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actor admiration amount amusement appearance artist assured audience beauty called career cast character Charles Dickens comedian commenced costume Davidge dear delight desire Dickens disposed domestic Douglas Jerrold dramatic E. L. Davenport E. P. Christy Edmund Kean engaged entertainment exhibited expressed favor favorite feelings female Folkstone FOOTLIGHT fortunate gentleman Gentlemen of Verona hand Haymarket Theatre heard hero honor hope incidents indulge Kean lady light London look matter ment Midsummer Night's Dream mind morning nature never night Northern tricks occupy once party passed patrons performance piece play pleasure position present profession professional profit prompter purpose readily rehearsal representation request scene season seat seen soubrette speedily spirit stage door theatre Thespis thought tickets tion took town tragedian wife wonder young youth
Page 45 - And let those that play your clowns, speak no more than is set down for them : for there be of them, that will themselves laugh, to set on some quantity of barren spectators to laugh too ; though, in the mean time, some necessary question of the play be then to be considered: that's villainous; and . shows a most pitiful ambition in the fool that uses it.
Page iii - The drama is the most perfect imitation of human life ; by means of the stage it represents man in all his varieties of mind, his expressions of manner, and his power of action, and is the first of moralities because it teaches us in the most impressive way the knowledge of ourselves l.
Page 268 - BURIAL, or even to lie in a CHURCH YARD ! Not ONE of them can be saved! — And THOSE who ENTER a play-house, are equally certain with the players of ETERNAL DAMNATION ! — No player can be an honest man...
Page 127 - How frequently the most eminent in tragedy or comedy, have toiled through the choicest efforts, to scanty listeners; while upon the same evenings, fantazias upon the bones, or banjo, have called forth the plaudits of admiring thousands.
Page 202 - The rapid increase in population in newly formed cities," wrote an observant visiting actor, William Davidge, "produces a style of patrons whose habits and associations afford no opportunity for the cultivation of the arts.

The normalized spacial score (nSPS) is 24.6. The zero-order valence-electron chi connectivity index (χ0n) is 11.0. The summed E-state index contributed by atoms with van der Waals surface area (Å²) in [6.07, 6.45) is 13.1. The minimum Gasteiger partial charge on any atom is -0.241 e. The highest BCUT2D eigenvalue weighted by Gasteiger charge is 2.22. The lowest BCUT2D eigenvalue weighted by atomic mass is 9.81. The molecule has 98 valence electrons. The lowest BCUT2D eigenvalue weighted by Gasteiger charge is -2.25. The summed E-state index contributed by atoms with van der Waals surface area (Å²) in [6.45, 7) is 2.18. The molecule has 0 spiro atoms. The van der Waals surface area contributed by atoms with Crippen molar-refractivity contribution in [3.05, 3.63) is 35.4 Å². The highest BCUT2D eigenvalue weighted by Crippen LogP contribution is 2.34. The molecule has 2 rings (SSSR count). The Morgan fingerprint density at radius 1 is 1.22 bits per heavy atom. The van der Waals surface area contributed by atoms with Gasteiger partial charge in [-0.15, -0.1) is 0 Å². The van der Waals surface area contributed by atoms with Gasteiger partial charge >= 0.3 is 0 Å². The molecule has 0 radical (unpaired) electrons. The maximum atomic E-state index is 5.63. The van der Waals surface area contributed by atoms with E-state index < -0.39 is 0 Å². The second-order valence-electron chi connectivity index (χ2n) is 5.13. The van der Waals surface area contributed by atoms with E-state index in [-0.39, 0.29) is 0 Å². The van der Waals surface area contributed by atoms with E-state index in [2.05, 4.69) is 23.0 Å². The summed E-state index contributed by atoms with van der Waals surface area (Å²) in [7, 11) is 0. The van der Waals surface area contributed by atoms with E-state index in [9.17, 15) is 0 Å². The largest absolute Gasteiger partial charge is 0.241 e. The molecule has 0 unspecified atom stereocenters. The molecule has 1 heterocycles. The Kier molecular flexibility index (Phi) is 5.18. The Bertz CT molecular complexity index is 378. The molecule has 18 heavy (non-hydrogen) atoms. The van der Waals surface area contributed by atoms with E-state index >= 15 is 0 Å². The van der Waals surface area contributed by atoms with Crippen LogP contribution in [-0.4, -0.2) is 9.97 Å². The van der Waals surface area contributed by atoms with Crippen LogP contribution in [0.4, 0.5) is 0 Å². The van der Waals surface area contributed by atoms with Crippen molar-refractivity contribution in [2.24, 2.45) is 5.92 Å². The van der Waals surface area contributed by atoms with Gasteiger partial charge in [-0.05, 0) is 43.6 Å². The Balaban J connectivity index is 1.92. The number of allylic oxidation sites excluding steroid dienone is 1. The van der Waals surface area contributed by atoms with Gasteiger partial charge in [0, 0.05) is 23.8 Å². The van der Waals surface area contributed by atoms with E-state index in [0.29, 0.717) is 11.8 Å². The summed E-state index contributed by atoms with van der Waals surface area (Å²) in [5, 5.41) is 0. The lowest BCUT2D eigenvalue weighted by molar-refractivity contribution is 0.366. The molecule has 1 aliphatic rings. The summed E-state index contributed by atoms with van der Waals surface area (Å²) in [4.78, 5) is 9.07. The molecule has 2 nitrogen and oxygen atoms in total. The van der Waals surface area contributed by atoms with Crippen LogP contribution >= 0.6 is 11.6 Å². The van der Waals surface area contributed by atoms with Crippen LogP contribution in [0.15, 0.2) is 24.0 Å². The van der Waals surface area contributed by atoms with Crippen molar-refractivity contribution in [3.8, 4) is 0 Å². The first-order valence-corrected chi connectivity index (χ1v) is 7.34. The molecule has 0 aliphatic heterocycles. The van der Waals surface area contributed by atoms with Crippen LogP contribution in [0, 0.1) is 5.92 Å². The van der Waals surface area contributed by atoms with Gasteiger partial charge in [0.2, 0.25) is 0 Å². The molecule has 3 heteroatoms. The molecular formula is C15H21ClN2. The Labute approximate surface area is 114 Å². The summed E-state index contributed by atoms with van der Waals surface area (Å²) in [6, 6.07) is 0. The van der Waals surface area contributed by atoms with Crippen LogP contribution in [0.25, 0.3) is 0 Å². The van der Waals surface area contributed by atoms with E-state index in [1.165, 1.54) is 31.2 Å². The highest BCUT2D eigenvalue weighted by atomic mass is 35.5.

Page 79 - I beg to thank you for your obliging note, and its enclosure, which shall be disposed of as you desire, and as it deserves. "Let me assure you that I fully appreciate the honor you do me, not only in making my books the subject of your lectures, but in entering into your theme with so much warmth and earnestness.
Page 58 - A merrier man, Within the limits of becoming mirth, I never spent an hour's talk withal. His eye begets occasion for his wit ; For every object that the one doth catch, The other turns to a mirth-moving jest...
Page 268 - Christian burial or even to lie in a church-yard. Not one of them can be saved. And those who enter a play-house are equally certain with the players of eternal damnation. No player can be an honest man.
Page 244 - The beauty of the outside is a matter of serious astonishment, consisting of the best quality of colored plaster variegated by straight lines, which are ingeniously intended to imitate cracks. This gives it an appearance of venerable grandeur, calculated to strike the beholder with silent awe. Indeed, the munificence of its owners has spared neither plaster nor brown paint to impart to it a sombre cast, and anxious for improvement, they have changed it from its former color, which was yellow, here...
Page 34 - In consequence of the very contracted space," writes Davidge, "it was absolutely necessary to pursue the combat from the top to the bottom of the stage, and while Richard was driving Richmond up with a splendid show of head blows, he (Richmond) suddenly vanished from the sight of Richard, and the audience. In vain did the crook:backed tyrant call for Richmond to come on, if it was only to kill him. No! Richmond was too much disconcerted by his sudden mishap, and Richard, determined not to be cut...